When Dan Jewell saw the proposed designs for the new police headquarters, he was “pleasantly surprised.”
Jewell, president of Durham Area Designers, got a peak at the plans a week before they were presented at Thursday’s City Council work session.
He was so impressed with the architects’ responsiveness to the group’s concerns that he sent a letter of support to the mayor and the council.
“It was clear to us that the architects listened,” he said in an interview. “They incorporated most of the big-picture planning ideas that we thought needed to be incorporated.”
In the letter, Durham Area Designers stated its “strong preference” for the first of two designs proposed Thursday. The group said the first option was “more open and less defensive feeling and more appropriate to downtown Durham.”
The council agreed. It approved the traditional, charcoal brick and terracotta metal design over the more contemporary alternative.
“There was a lot of concern initially about whether the building would be a bunker or fortress and not be able to engage itself with the community,” said Kevin Montgomery, president of the architecture firm O’Brien/Atkins. “We’ve worked hard not to present that image to the city.”
Both design options featured large glass atriums on the corner serving as the main public entrances. Montgomery said the atrium was a “symbolic gesture about openness.”
The designers tried to strike a balance between safety and aesthetic concerns, he continued. “We want a building that is safe and secure, but not a fortress,” he said.
‘The wrong site’
But not everyone was satisfied with the new design.
“This is the wrong site,” said Ben Filippo, executive director of Preservation Durham.
The East Main Street site was controversial when the council picked it in September. To build there, the city will demolish the Carpenter Motor Co. building, a structure Filippo believes should be preserved and put to new use.
The location also straddles a resurgent downtown and East Durham.
“There is a major need for an engaged connectivity between these neighborhoods and the center of economic activity, and to place another large municipal building, particularly a police station, without any retail, light industrial, or job-creation potential of any kind, is very disappointing,” Filippo said.
“The design does not allow for functional, regular foot traffic, particularly after 5 p.m.,” Filippo said. “We see this as a major design flaw.”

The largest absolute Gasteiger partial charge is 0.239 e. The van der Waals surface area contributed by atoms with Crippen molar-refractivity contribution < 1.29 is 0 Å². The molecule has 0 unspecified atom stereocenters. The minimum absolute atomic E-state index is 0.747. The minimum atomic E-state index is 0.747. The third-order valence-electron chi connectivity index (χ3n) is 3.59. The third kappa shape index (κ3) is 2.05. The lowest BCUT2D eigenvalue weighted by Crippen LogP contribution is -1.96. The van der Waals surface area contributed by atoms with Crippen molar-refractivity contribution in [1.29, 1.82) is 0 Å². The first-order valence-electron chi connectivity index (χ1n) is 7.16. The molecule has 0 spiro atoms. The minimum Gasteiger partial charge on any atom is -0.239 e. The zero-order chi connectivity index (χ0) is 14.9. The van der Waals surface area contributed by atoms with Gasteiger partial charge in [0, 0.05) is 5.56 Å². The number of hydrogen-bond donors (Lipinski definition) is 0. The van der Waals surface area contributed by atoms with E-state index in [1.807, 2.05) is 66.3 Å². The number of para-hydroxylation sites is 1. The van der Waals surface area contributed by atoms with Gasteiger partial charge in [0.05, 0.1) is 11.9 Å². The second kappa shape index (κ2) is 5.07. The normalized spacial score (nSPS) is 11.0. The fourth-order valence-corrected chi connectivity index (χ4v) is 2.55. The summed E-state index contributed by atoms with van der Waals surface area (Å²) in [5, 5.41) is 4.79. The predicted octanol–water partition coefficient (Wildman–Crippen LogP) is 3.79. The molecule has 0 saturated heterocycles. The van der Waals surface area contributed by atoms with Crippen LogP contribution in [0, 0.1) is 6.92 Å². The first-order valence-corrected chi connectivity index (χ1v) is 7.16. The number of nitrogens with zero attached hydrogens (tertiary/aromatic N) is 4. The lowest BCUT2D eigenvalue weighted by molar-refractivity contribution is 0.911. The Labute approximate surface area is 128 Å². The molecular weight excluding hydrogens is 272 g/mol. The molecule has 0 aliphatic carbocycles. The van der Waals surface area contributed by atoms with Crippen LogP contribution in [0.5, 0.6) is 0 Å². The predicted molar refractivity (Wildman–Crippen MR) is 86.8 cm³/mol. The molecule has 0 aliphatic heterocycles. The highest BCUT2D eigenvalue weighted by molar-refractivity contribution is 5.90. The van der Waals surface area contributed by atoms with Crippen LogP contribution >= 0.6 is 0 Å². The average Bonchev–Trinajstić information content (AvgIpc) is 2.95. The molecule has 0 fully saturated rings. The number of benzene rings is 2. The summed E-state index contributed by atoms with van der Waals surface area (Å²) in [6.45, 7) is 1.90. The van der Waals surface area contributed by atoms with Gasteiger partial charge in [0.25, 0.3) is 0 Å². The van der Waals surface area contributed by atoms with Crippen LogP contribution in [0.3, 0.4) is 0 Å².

The cost of the police headquarters, initially estimated at $62.4 million, had risen to $80.9 million as of last fall, though reductions in the building size are expected to save $9.6 million.
On Thursday, Mayor Bill Bell asked about differences in maintenance costs between the firm’s two designs, noting the large amount of glass in both options.
“Glass looks pretty but somebody has to clean it,” he said.
Montgomery said option A, the one the council eventually chose, had less glass.
One by one, each council member voted on their preferred design.
Councilman Eddie Davis said option A “fit into the neighborhood a little bit better.” Councilwoman Jillian Johnson agreed.
Councilman Steve Schewel voted on A as well, although with a caveat. “My judgment on these things is not great, so I’m glad it’s confirmed by Eddie and Jillian,” he joked.
Said Councilman Don Moffitt: “I resisted this site — I still think it’s in the wrong place — but you can’t do anything about that now. You’re working with what you have.
“I think, generally speaking, you’ve done a great job of putting a building into the site that has a lot of interesting characteristics going on,” Moffitt said. He specifically complemented the entrance and the decision not to install bollards, or short posts designed to keep vehicles out.
The time line is not yet set in stone, but construction could begin this fall or next winter and be completed in the summer of 2018.